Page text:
# 8.6: pH Calculations

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- 79582

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*very small*. In general, chemists find that working with large negative exponents like these (very small numbers) is cumbersome. To simplify the process, calculations involving hydronium ion concentrations are generally done using *logarithms*. Recall that a **logarithm** is simply the exponent that some base number needs to be raised to in order to generate a given number. In these calculations, we will use a base of 10. A number such as 10,000 can be written as 10^{4}, so by the definition, the logarithm of 10^{4} is simply 4. For a small number such as 10^{-7}, the logarithm is again simply the exponent, or -7. Before calculators became readily available, taking the logarithm of a number that was *not* an integral power of 10 meant a trip to “log tables” (or even worse, using a slide rule). Now, pushing the LOG button on an a scientific calculator makes the process trivial. For example, the logarithm of 14,283 (with the push of a button) is 4.15482. If you are paying attention, you should have noticed that the logarithm contains *six* digits, while the original number (14,283) only contains *five* significant figures. This is because a logarithm consists of two sets of numbers; the digits to the left of the decimal point (called the **characteristic**) simply reflect the integral power of 10, and are *not included* when you count significant figures. The numbers *after* the decimal (the **mantissa**) should have the same significance as your experimental number, thus a logarithm of 4.15482 actually represents *five* significant figures.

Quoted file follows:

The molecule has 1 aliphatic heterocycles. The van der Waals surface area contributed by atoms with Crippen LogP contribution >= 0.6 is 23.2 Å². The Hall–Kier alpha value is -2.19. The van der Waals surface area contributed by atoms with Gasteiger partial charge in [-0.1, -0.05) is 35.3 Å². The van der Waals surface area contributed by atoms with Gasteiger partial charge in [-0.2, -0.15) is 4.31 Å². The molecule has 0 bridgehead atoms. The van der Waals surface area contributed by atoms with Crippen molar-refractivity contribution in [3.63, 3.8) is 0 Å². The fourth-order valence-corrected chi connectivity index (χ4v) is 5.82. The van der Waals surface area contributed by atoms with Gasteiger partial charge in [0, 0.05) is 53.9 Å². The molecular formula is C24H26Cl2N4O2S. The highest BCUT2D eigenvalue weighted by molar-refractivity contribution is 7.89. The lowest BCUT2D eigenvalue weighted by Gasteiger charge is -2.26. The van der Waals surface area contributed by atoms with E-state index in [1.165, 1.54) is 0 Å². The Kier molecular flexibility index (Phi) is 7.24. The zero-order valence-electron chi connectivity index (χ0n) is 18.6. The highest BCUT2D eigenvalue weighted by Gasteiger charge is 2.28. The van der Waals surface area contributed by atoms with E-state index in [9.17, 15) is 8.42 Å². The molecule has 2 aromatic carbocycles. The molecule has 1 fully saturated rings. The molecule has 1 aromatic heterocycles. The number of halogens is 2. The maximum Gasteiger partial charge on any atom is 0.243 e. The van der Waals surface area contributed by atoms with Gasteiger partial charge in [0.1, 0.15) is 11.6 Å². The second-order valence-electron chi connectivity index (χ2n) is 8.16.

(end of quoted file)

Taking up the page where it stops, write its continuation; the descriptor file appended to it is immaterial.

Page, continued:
There is one other convention that chemists apply when they are dealing with logarithms of hydronium ion concentrations, that is, the logarithm is multiplied by (-1) to change its sign. Why would we do this? In most aqueous solutions, [H_{3}O^{+}] will vary between 10^{-1} and 10^{-13} M, giving logarithms of –1 to –13. To make these numbers easier to work with, we take the *negative* of the logarithm (-log[H_{3}O^{+}]) and call it a ** pH** value. The use of the lower-case “

*p*” reminds us that we have taken the

*negative*of the logarithm, and the upper-case “H” tells us that we are referring to the

*hydronium ion concentration.*Converting a hydronium ion concentration to a

*p*H value is simple. Suppose you have a solution where [H

_{3}O

^{+}] = 3.46 × 10

^{-4}M and you want to know the corresponding

*p*H value. You would enter 3.46 × 10

^{-4}into your calculator and press the LOG button. The display should read “-3.460923901”. First, we multiply this by (-1) and get 3.460923901. Next, we examine the number of significant figures. Our experimental number, 3.46 × 10

^{-4}has three significant figures, so our mantissa must have three digits. We round our answer and express our result as,

*p*H = 3.461.

The reverse process is equally simple. If you are given a *p*H value of 7.04 and are asked to calculate a hydronium ion concentration, you would first multiply the *p*H value by (-1) to give –7.04. Enter this in your calculator and then press the key (or key combination) to calculate “10^{x}”; your display should read “9.120108 × 10^{–8}”. There are only two digits in our original mantissa (7.**04**) so we must round this to *two* significant figures, or [H_{3}O^{+}] = 9.1 × 10^{-8}.

**Calculating [H _{3}O^{+}] and pH Values**

- A solution is known to have a hydronium ion concentration of 4.5 ×10